On codification in the 21st century and contractual terrorism



Jan Smits and I recently attended a conference (‘Reforms regarding the consolidation of the rule of law in European countries’, 5-6 June 2014) at the ‘Lucian Blaga’ University of Sibiu, having been invited there by one of MEPLI’s visiting researchers we were happy to host in Maastricht last year, Sebastian Spinei. The conference was organized under the umbrella of the Association of Latin Law Faculties (link in Romanian) and brought together a wide array of specialists from Italy (Elena Ioriatti – Universita di Giurisprudenza di Trento), France (Guillaume Le Floch – Université  de Rennes), Spain (Maria Salas Porras, Juan José Hinojosa Torralvo, Antonio Márquez Prieto, Rocio Caro Gandara – Universidad de Málaga), Germany (Francisca Sanchez del Hierro, Arnold Rainer – University of Regensburg), the Czech Republic (Pavel Klima – University of Prague) and of course Romania (e.g. Cãlina Jugastru, Ioan Leş, Sebastian Spinei – ‘Lucian Blaga’ University of Sibiu; other universities were also represented).

The main theme, that of legal reforms, was chosen in the light of Romania’s adoption of four new codes (civil law, civil procedure, criminal law, criminal procedure) in the past years.

One of the particularities of the event was the wide ambit of the subjects covered by the theme (from private law to criminal law), equally reflected in its interdisciplinary nature (from law to forensics and education). A second particularity was the lack of a strict language policy, as speeches easily flowed in English, French, Spanish as well as Romanian.

As far as the MEPLI presentations are concerned, Jan Smits gave a talk that touched upon the adequacy of codification in the contemporary legal landscape. His views, which you can read more about on SSRN, brought an original contribution to the discussion regarding the new Romanian Codes. Interpreting his perspective, I would say that as end-users of law become more and more empowered by virtue of their access to and control over information, the choice of the Romanian legislator to not only codify but also to further horizontally harmonize national legislation (e.g. the old Commercial Code has now been incorporated in the New Civil Code that entered into force in 2011) is somewhat curious. In other words, while Western European countries take legislative measures to increase out-of-court private enforcement of law [1] as well as private law-making [2], Romania seems to have reinforced the classical view of law as a state-dominated instrument.

My own presentation focused on unfair terms in consumer contracts (Directive 93/13) as an example of contractual terrorism [3]. More specifically, I spoke about recent developments in Romanian consumer law, namely the modification of Law 193/2000 which now allows for representative actions to be brought by consumer organizations on behalf of consumers [4]. These are actions for the determination of the unfair nature of contractual terms. While this might not be a novel approach if compared to the consumer laws of other Member States, what is indeed quite a substantial change is the extent of the subsequent legal effects. Should a court find a specific term to be unfair, this will not only have an impact on the term in the contracts at hand (the clauses will be removed from the contract), but it also affects all the other ongoing contracts in which the professional uses that term, as well as all future contracts from where that term must be removed. I will further elaborate on these developments in a separate blog post.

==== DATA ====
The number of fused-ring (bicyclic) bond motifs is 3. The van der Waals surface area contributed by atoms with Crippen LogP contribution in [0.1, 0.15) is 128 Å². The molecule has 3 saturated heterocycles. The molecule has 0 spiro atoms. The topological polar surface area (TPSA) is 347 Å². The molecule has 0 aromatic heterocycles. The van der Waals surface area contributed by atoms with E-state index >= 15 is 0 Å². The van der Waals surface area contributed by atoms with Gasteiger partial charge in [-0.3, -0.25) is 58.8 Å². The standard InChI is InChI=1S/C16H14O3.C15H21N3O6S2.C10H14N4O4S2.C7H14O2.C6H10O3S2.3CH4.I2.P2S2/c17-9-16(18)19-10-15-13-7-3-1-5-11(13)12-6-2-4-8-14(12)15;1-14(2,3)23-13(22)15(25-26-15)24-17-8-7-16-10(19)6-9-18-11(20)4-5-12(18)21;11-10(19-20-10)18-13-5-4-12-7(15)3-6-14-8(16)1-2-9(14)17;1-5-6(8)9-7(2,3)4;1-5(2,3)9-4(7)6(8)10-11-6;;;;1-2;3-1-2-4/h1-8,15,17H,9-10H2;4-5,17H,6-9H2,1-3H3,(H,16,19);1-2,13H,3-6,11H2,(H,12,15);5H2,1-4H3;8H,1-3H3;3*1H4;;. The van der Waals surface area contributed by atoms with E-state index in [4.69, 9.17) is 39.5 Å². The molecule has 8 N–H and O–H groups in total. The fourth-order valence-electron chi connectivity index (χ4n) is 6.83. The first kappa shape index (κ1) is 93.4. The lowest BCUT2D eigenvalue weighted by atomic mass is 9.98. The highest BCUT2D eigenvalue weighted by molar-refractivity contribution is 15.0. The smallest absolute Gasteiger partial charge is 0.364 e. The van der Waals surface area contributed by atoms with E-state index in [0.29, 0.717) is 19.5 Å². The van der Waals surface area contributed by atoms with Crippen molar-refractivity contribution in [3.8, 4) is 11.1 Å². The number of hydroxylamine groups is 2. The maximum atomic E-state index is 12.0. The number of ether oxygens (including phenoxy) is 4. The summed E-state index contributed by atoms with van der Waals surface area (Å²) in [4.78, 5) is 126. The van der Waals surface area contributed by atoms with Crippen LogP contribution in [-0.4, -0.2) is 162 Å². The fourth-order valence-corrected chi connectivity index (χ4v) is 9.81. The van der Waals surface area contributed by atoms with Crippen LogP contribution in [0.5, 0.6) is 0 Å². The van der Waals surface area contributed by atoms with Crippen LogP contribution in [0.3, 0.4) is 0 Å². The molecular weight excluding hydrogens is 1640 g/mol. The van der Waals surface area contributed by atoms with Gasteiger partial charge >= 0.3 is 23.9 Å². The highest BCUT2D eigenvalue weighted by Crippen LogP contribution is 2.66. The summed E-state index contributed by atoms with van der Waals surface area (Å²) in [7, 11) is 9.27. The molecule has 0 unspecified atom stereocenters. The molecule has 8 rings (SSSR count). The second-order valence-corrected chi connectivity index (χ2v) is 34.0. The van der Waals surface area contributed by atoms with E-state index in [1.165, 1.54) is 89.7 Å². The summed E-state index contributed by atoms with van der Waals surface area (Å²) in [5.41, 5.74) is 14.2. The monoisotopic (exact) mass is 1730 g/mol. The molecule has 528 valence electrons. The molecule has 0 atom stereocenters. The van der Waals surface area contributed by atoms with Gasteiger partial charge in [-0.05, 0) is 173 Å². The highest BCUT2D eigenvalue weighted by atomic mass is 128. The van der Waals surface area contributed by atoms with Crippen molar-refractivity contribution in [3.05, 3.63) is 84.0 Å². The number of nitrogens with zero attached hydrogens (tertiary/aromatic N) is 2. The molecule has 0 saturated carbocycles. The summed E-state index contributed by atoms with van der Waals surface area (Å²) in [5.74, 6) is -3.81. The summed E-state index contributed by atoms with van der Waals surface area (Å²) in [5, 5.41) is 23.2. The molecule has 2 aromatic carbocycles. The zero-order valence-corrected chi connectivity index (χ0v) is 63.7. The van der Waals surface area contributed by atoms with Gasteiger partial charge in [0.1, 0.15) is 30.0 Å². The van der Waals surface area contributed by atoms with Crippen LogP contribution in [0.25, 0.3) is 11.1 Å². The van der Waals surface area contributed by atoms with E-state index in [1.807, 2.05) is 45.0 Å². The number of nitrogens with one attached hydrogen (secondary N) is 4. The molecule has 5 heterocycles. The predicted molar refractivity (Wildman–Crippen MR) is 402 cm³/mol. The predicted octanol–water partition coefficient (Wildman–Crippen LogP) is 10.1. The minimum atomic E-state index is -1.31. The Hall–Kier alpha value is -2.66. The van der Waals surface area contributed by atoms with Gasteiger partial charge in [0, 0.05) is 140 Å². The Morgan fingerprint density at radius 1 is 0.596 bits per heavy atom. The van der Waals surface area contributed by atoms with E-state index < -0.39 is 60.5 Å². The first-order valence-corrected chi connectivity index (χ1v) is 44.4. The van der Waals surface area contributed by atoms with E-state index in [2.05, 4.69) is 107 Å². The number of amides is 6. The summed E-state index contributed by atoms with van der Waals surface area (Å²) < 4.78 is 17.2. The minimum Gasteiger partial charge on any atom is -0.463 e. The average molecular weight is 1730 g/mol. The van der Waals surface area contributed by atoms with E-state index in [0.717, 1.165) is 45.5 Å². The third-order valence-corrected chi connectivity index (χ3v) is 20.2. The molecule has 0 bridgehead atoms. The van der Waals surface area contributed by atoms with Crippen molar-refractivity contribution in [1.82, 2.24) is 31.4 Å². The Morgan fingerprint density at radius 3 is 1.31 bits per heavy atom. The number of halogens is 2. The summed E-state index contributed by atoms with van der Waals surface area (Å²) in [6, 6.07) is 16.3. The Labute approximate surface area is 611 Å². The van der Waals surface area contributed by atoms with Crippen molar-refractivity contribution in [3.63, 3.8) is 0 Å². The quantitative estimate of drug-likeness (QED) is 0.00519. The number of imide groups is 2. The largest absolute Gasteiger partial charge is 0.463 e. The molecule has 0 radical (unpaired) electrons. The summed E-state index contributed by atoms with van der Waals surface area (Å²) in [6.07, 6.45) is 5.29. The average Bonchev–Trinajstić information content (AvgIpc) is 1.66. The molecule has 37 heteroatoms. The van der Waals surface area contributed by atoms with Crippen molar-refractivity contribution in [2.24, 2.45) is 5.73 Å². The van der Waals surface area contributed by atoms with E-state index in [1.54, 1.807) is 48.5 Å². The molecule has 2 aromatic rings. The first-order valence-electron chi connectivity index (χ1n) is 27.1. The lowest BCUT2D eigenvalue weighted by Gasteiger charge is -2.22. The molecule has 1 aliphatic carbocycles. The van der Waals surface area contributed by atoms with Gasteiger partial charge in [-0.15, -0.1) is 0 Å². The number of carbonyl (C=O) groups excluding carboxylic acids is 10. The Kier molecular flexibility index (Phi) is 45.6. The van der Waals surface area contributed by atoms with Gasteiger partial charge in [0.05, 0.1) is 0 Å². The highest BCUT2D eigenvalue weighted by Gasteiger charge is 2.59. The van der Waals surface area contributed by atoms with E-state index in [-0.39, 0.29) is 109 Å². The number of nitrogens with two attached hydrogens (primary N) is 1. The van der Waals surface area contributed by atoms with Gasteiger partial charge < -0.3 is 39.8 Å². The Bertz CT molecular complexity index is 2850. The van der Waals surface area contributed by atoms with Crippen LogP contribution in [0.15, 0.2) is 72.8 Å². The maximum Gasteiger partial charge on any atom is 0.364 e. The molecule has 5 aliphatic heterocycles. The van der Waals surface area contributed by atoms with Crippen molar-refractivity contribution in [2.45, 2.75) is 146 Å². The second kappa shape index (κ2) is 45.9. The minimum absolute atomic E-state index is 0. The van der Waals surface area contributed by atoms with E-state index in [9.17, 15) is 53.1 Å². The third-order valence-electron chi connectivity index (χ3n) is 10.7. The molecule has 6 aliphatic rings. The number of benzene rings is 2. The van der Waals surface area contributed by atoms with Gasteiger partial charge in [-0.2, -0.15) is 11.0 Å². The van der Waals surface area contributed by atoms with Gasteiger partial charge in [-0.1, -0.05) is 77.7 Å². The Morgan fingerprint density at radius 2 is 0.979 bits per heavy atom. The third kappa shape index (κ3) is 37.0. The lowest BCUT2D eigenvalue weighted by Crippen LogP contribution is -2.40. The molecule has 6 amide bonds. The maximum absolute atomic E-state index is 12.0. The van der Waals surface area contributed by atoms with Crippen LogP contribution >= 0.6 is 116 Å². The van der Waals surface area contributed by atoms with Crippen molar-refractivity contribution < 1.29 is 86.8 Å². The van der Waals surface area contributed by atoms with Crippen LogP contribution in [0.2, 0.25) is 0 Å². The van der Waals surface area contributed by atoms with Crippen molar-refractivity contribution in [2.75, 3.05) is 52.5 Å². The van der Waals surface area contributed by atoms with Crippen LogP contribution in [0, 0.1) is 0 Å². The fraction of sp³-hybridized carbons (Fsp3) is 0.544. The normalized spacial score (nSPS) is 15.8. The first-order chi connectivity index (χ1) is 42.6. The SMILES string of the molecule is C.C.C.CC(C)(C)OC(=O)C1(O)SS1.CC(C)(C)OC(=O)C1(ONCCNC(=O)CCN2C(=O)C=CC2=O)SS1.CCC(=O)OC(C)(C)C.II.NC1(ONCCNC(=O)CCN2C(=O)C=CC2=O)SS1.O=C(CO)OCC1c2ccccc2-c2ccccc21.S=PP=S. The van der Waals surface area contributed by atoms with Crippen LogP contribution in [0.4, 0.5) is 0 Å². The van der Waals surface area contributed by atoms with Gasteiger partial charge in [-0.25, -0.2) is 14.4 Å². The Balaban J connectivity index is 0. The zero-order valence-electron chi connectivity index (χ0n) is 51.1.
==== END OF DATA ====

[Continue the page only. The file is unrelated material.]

The discussion that ensued after our presentations seemed to me a genuine dialogue manifesting the interest of the participants to engage in an exchange of knowledge with a powerful legal-culture dimension. To illustrate this, the Dean of Sibiu’s Faculty of Law was interested in the role of legal custom as a source of law in comparative perspective (Dutch and Romanian). This was particularly interesting in view of the fact that most of these participants were not only academics, but practitioners as well (lawyers or judges).

Overall, there are two things I took away from the conference: (1) the realization of just how important a broad comparative law awareness is in shaping the future of a legal system: in a room full of Italian, Spanish, French and Romanian lawyers, differences in legal doctrine are very difficult to spot (this, of course, does not mean they do not exist). Perhaps off the record it can be stated that this pre-existing familiarity is one of the reasons why Romania chose to draw inspiration from legal systems such as Quebec, Italy and France for its new codification efforts (at least in private law), as opposed to embracing the PECL/DCFR as a model law. As romantic as it sounds, the history of sharing the Code Napoleon is informal partial unification of law at best that echoes the past rather than projecting the future. And (2) I really need to improve my Spanish.


[1] See for instance Art. 6:240(4) BW stating that consumer organizations that wish to bring a claim against a professional on the grounds of unfair contract terms are required to negotiate with that professional on the solution of the conflict before having access to a court action.

[2] See for instance the development a scheme for the approval of codes of conduct in the United Kingdom: Consumer Codes Approval Board (CCAB) operated by the Trading Standards Institute (http://www.tradingstandards.gov.uk/advice/ConsumerCodes.cfm)

[3] See Gheorghe Piperea’s wider account of contractual terrorism: http://www.juridice.ro/320886/terorism-contractual.html

[4] Arts. 12, 13, Law no. 193/2000 (http://www.anpc.gov.ro/anpcftp/legislatie/131017/legea_193_2000_131017.pdf)

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